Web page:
We all love disconnecting for a good backcountry adventure—no cellphones, emails, or texts, only the sounds of nature. But staying connected for emergencies is always the safest option, especially when our adventures take us to far-flung places hours away from civilization. Satellite devices, such as the Garmin InReach Mini and ZOLEO Satellite Communicator, are well known (and well loved) in the outdoor community. But what you may not know is that the devices keeping you connected in the backcountry are powered by the same satellites behind some seriously epic adventures.
Iridium is the only satellite network that keeps users connected pole to pole. Read on to see some of the expeditions supported by Iridium’s satellite connectivity.
Discovering New Species in Patagonia
Entomologist Dr. Isaí Madriz set out to the Aysén region of Chilean Patagonia to study biodiversity. As part of the world’s first insect-conservation program, the Fulbright scholar and National Geographic Explorer knew he’d encounter far more bugs than humans as he explored fjords, glaciers, and snowy mountains. During his three years studying in Patagonia, Dr. Madriz discovered more than 50 new species of insects—a testament to the biodiversity we’re only just beginning to understand in the region. To stay connected on what were often solo expeditions in a variety of weather conditions, Dr. Madriz used Iridium GO!, which connects to up to five devices via Iridium satellites and offers voice calling from even the wildest parts of the world.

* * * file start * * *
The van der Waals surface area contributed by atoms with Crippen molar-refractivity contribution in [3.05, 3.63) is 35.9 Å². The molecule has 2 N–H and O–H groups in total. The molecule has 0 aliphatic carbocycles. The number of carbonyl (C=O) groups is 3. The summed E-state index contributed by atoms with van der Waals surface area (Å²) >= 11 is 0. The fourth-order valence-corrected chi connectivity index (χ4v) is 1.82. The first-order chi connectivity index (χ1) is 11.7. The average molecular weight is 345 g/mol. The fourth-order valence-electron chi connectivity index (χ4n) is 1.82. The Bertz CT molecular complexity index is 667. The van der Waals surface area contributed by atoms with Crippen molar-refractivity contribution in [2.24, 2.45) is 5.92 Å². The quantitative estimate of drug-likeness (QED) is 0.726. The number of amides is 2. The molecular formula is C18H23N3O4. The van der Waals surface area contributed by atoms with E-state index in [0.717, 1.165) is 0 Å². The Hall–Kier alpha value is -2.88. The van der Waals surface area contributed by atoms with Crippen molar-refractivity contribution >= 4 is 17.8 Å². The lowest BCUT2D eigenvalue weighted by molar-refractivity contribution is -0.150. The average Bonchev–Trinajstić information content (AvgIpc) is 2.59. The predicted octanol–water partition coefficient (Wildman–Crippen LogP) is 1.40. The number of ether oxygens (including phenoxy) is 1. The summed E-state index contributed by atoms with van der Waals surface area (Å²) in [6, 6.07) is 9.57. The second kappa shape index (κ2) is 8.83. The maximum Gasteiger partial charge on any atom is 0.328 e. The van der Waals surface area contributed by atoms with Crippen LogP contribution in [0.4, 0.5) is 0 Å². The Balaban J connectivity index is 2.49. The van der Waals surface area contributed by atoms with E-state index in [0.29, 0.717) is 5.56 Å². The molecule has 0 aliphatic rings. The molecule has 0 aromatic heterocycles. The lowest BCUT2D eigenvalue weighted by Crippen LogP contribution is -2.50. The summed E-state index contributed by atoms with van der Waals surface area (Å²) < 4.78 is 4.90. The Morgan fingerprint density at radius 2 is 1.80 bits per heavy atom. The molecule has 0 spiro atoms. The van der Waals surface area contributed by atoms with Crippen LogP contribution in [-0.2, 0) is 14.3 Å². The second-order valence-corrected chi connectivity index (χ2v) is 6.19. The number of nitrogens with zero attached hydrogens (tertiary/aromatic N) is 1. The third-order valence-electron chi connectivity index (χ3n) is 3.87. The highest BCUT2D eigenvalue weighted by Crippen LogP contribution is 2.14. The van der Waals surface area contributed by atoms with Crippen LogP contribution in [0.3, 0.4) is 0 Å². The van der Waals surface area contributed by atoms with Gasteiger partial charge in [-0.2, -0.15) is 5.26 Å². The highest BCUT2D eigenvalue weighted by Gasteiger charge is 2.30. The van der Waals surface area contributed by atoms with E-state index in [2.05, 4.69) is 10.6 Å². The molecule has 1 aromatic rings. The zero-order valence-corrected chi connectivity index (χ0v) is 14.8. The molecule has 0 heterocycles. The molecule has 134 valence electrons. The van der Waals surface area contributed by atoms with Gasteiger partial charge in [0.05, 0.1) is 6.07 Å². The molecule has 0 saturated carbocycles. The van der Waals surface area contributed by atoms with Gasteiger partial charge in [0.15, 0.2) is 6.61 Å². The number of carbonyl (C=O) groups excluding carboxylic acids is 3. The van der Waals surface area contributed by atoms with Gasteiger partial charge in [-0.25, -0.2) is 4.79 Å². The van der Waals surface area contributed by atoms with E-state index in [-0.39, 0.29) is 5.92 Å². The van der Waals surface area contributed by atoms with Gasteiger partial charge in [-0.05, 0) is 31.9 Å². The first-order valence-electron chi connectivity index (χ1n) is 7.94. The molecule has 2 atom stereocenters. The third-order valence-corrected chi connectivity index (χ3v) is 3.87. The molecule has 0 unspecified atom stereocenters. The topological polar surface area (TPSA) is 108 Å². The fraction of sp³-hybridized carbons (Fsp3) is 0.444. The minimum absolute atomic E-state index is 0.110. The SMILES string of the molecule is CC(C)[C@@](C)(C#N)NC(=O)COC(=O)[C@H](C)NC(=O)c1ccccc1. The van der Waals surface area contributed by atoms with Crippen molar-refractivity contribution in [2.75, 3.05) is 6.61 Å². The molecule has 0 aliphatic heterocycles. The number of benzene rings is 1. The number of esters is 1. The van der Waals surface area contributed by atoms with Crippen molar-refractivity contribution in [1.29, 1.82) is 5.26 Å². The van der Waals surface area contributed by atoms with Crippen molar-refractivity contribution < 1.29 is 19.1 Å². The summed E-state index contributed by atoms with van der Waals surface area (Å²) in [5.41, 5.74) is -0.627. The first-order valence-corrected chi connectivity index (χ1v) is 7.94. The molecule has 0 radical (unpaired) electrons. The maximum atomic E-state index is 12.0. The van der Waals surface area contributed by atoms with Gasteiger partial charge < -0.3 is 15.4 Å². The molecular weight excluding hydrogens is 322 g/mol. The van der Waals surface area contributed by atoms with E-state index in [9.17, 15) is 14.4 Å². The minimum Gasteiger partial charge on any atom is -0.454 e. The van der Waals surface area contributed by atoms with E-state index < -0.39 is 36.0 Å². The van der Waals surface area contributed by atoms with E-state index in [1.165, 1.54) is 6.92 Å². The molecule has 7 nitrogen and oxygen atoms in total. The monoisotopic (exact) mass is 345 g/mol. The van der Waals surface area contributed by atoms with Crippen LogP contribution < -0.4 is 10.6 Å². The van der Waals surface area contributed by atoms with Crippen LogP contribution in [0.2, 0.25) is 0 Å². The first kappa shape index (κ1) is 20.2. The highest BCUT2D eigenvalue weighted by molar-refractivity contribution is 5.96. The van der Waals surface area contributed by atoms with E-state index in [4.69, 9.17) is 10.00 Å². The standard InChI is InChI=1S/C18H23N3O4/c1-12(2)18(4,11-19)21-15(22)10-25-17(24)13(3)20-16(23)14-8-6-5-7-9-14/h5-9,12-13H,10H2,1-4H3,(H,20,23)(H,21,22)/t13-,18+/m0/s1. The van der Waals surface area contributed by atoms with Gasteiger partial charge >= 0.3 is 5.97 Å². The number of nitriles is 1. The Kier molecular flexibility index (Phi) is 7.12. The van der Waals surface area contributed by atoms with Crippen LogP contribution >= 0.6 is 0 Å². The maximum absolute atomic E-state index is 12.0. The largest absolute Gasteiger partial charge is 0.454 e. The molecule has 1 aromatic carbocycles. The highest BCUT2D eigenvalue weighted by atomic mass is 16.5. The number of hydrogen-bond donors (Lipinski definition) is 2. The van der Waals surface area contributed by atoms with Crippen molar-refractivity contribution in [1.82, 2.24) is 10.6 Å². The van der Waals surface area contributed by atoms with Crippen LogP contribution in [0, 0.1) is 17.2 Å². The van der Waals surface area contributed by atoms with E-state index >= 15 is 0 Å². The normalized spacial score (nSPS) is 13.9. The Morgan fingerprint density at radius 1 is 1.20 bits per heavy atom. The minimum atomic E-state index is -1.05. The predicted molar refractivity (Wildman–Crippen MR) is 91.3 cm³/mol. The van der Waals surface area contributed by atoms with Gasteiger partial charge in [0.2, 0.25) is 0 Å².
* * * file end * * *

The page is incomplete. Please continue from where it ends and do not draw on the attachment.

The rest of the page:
Off-Roading 1,400 Miles Through the Desert
Every year, daring women head to the desert of California and Nevada for the Rebelle Rally—a first-of-its-kind women’s off-road navigation competition that puts driver-and-navigator teams to the test over eight days. With no cellphones and no GPS, teams traverse nearly 1,400 miles the old-school way (using maps, guidebooks, and a compass). While the competitors don’t get the benefit of modern technology, the hosts rely on Iridium satellites to safely pull off the longest race of its kind in the nation. The logistics team uses Iridium’s push-to-talk (PTT) system to communicate with course officials and YB3 devices to track competitors in real time, even when they are out of cell range. The teams are also equipped with the Iridium 9555 for emergencies along the route.
Protecting Remote Cultural Heritage Sites
During WWII, the http://c9d75o88s1kx0pb9har4mj0p54.hop.clickbank.net Army partnered with historians, museum curators, archaeologists, and other experts (known as the Monuments Men) to identify and preserve objects and places of historical and cultural significance across Europe. Today, a modern-day battalion of cultural specialists are trained to protect cultural heritage sites from both armed conflict and natural disasters. The modern Monuments Officers have a distinct advantage over their predecessors, however: the ability to communicate around the globe via satellite. Iridium satellites and PTT devices and satellite phones, such as the Iridium Extreme PTT, have supported boots-on-the-ground initiatives to protect sites in remote areas, including the jungles of Honduras, with real-time reporting and resources in the field.
Iridium® is the only mobile voice and data satellite communications network that spans the entire globe, enabling connections between people, organizations and assets to and from anywhere, in real time. Together with its ecosystem of partners, Iridium delivers an innovative portfolio of reliable solutions for markets that require truly global communications.
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